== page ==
In the aftermath of the pandemic, and the heavy mental load. It’s no wonder we feel scrambled. Our boundaries have disappeared in the way we work and live now – impacting both our personal space and safety. Technology has played a major role in blurring our boundaries. Let’s face it, we are on tech all the time….and for everything. We answer work emails, scroll our social media platforms, book our eye appointment through apps, and respond to texts. Any healthy separation between parts of our life start to become blurred and carving out some private space is essential.
Mark your space: during the pandemic, physical boundaries collapsed, even though times are shifting back – remote work is here to stay. When you’re physically located in the same place for work and home, you must actively do things to keep those boundaries separate. For us, it means creating a workspace that’s separate from the rest of our home, closing the door during our meetings, and leaving our phone behind to create that balance. If you don’t have an office, use a physical or verbal signal like headphones to let other family members know you need to focus or schedule calls when the kids are not around. Our favourite thing is to do a “fake commute” like a quick workout, walk, breakfast with the kids, or school drop off – it helps keep the worlds separate.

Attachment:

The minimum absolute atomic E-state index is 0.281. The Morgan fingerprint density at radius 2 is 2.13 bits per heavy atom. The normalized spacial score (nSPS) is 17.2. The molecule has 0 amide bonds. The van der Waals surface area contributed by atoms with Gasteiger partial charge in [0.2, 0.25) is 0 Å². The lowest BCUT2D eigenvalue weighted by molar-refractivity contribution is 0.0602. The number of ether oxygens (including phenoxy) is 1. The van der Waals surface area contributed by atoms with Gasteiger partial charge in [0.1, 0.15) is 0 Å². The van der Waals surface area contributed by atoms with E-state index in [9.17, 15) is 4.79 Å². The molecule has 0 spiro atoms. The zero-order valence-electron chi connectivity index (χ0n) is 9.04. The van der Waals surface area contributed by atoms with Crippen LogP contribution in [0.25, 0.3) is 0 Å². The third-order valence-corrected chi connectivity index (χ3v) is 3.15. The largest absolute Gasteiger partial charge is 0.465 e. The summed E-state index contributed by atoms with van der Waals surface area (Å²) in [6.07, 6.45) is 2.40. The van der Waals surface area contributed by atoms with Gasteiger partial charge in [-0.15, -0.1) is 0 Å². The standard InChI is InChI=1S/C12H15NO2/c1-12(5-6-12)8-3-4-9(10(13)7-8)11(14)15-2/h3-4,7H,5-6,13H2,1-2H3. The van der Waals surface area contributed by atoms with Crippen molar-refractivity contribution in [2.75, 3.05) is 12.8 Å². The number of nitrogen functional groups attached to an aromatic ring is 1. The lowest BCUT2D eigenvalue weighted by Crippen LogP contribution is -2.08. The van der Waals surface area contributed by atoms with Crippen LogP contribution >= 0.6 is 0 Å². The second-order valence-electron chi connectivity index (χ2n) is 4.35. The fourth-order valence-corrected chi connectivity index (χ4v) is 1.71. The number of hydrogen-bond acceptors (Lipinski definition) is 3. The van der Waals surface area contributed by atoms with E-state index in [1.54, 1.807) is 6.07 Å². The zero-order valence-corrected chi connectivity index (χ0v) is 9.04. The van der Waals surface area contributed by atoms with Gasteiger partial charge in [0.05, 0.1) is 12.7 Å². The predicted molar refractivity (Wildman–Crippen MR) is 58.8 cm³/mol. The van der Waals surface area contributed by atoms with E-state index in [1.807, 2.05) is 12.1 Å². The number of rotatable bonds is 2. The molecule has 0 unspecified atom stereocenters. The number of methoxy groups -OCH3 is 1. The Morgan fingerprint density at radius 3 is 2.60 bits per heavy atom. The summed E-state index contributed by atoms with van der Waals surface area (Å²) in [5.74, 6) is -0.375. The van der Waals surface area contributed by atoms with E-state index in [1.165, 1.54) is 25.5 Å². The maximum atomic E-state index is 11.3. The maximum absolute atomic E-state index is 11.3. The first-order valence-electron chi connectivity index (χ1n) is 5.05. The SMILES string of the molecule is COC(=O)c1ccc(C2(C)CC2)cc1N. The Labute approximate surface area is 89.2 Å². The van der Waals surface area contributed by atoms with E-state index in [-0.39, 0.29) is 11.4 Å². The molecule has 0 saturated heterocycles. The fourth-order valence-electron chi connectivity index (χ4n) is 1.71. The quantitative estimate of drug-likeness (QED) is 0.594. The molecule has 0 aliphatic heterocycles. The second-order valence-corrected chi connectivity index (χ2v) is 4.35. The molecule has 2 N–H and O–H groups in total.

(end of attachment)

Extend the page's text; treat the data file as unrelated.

Build breathing room: if there are two of you working from home, it’s worth discussing what you each need in terms of private space. With the pandemic, we were forced to constantly coordinate and communicate with our partners – deciding in advance who was going to take care of household chores, kids, and more. That’s why its important now to renegotiate domestic tasks and establish new routines to preserve your time. Make rules like no cellphones at the dinner table or no work after 5pm.
Creating emotional boundaries: regarding what and how much we’re willing to share makes us feel valued and respected. But for partners who spend a ton of time together, preserving that ‘private’ time can be tricky. In our households, we continue to implement structured days with our partners – stick to work obligations and urgent home matters during the day, leave our household stuff and more intimate conversation after work. Regardless of how close you are, its ok to take some time to yourself. Just remember to communicate so your partner is aware, and you can avoid an misinterpretation or hurt feelings.
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